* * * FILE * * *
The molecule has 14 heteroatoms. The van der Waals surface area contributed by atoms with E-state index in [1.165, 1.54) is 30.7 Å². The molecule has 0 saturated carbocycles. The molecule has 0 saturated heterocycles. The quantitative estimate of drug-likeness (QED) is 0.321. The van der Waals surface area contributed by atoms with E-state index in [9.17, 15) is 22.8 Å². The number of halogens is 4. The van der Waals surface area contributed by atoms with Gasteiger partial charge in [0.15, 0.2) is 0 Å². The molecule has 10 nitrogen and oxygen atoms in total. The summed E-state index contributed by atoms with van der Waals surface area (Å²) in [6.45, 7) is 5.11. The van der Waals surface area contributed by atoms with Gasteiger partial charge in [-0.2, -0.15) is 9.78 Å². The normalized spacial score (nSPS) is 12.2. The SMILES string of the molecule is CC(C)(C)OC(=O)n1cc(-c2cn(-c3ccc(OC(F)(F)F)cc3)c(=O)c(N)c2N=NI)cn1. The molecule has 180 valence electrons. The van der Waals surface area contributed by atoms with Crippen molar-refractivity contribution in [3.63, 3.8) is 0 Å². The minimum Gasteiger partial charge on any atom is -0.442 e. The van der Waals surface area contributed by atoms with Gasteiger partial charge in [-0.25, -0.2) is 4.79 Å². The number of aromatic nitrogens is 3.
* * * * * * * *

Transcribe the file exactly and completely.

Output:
The molecule has 14 heteroatoms. The van der Waals surface area contributed by atoms with E-state index in [1.165, 1.54) is 30.7 Å². The molecule has 0 saturated carbocycles. The molecule has 0 saturated heterocycles. The quantitative estimate of drug-likeness (QED) is 0.321. The van der Waals surface area contributed by atoms with E-state index in [9.17, 15) is 22.8 Å². The number of halogens is 4. The van der Waals surface area contributed by atoms with Gasteiger partial charge in [0.15, 0.2) is 0 Å². The molecule has 10 nitrogen and oxygen atoms in total. The summed E-state index contributed by atoms with van der Waals surface area (Å²) in [6.45, 7) is 5.11. The van der Waals surface area contributed by atoms with Gasteiger partial charge in [-0.2, -0.15) is 9.78 Å². The normalized spacial score (nSPS) is 12.2. The SMILES string of the molecule is CC(C)(C)OC(=O)n1cc(-c2cn(-c3ccc(OC(F)(F)F)cc3)c(=O)c(N)c2N=NI)cn1. The molecule has 180 valence electrons. The van der Waals surface area contributed by atoms with Crippen molar-refractivity contribution in [3.63, 3.8) is 0 Å². The minimum Gasteiger partial charge on any atom is -0.442 e. The van der Waals surface area contributed by atoms with Gasteiger partial charge in [-0.25, -0.2) is 4.79 Å². The number of aromatic nitrogens is 3.